- laborious or careful efforts; assiduous care: Great pains have been taken to repair the engine perfectly.
- the suffering of childbirth.
verb (used with object)
verb (used without object)
Origin of pain
Synonyms for pain
Antonyms for pain
Related Words for painscramp, fever, burn, sickness, soreness, agony, irritation, wound, strain, discomfort, illness, torment, misery, twinge, ache, trouble, injury, tenderness, spasm, heartache
Examples from the Web for pains
Contemporary Examples of pains
Lee would stay up late, unable to sleep from the pains he had in his back.The Story Behind Lee Marvin’s Liberty Valance Smile
January 3, 2015
In the not-so-distant future, an independent country, which belongs to Kurds, will rise from these wants, pains, fire and ashes.Dear Turkish PM: It’s Time to Act to Save Kobani’s Kurds
October 8, 2014
It pains me to say this, in the year 2014, we are in a death match.Gaza, You're No Good For My Marriage
August 9, 2014
As much as it pains Americans to admit this, Ronaldo saved our asses.Why It’s Still OK to Hate Sexy Bastard Cristiano Ronaldo After He Saved Team USA
June 26, 2014
At the same time, interim government and military officials alike are at pains to emphasize the seriousness of their response.On the Contraband Trail With Libya’s Gun Smugglers
June 16, 2014
Historical Examples of pains
I have a French feather-bed there, which I have been at pains to keep these years back.The White Company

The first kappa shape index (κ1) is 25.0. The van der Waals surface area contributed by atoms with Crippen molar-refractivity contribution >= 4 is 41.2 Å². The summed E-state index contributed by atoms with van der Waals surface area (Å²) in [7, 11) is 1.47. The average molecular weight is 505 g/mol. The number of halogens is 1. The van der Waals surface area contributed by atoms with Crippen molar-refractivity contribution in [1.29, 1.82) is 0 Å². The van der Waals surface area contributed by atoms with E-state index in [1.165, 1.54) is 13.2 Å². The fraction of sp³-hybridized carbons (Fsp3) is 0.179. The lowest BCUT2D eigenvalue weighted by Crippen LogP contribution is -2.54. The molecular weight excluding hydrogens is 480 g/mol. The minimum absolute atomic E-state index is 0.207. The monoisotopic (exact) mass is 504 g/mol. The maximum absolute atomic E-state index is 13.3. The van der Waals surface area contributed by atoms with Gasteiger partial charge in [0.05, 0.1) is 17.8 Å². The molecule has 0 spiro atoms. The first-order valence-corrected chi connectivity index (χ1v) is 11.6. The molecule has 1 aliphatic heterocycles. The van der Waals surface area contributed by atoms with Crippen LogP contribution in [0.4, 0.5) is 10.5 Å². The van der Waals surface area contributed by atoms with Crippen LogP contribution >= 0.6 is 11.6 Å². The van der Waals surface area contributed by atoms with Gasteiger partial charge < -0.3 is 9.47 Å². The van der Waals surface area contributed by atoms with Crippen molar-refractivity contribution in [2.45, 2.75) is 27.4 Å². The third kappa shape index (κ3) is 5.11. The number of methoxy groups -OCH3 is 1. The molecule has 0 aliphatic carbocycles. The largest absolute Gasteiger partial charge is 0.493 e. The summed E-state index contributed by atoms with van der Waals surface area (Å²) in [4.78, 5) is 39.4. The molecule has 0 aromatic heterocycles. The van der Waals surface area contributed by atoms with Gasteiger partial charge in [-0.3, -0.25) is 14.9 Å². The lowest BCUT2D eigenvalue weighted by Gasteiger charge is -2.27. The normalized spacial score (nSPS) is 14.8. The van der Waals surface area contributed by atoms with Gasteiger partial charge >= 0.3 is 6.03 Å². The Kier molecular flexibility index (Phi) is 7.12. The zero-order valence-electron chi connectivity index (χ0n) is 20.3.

Arthur Conan Doyle
He received a reproachful look from Mrs. Porter for his pains.Thoroughbreds
W. A. Fraser
The words, of her age, piqued me; and I spared no pains to make him forget them.Tales And Novels, Volume 3 (of 10)
The blood trickled from his forehead; he complained of pains in his side and limbs.Night and Morning, Complete
What that principle is may well be worth the pains of enquiry.
Word Origin for pain
late 13c., "punishment," especially for a crime; also "condition one feels when hurt, opposite of pleasure," from Old French peine "difficulty, woe, suffering, punishment, Hell's torments" (11c.), from Latin poena "punishment, penalty, retribution, indemnification" (in Late Latin also "torment, hardship, suffering"), from Greek poine "retribution, penalty, quit-money for spilled blood," from PIE *kwei- "to pay, atone, compensate" (see penal). The earliest sense in English survives in phrase on pain of death.
Phrase to give (someone) a pain "be annoying and irritating" is from 1908; localized as pain in the neck (1924) and pain in the ass (1934), though this last might have gone long unrecorded and be the original sense and the others euphemisms. Pains "great care taken (for some purpose)" is first recorded 1520s (in the singular in this sense, it is attested from c.1300). First record of pain-killer is from 1853.
c.1300, "to exert or strain oneself, strive; endeavor," from Old French pener (v.) "to hurt, cause pain," from peine, and from Middle English peine (n.); see pain (n.). Transitive meaning "cause pain; inflict pain" is from late 14c. That of "to cause sorrow, grief, or unhappiness" also is from late 14c. Related: Pained; paining.
In addition to the idioms beginning with pain
- pain in the neck
- at pains
- feel no pain
- for one's pains
- growing pains
- no pain, no gain
- on pain of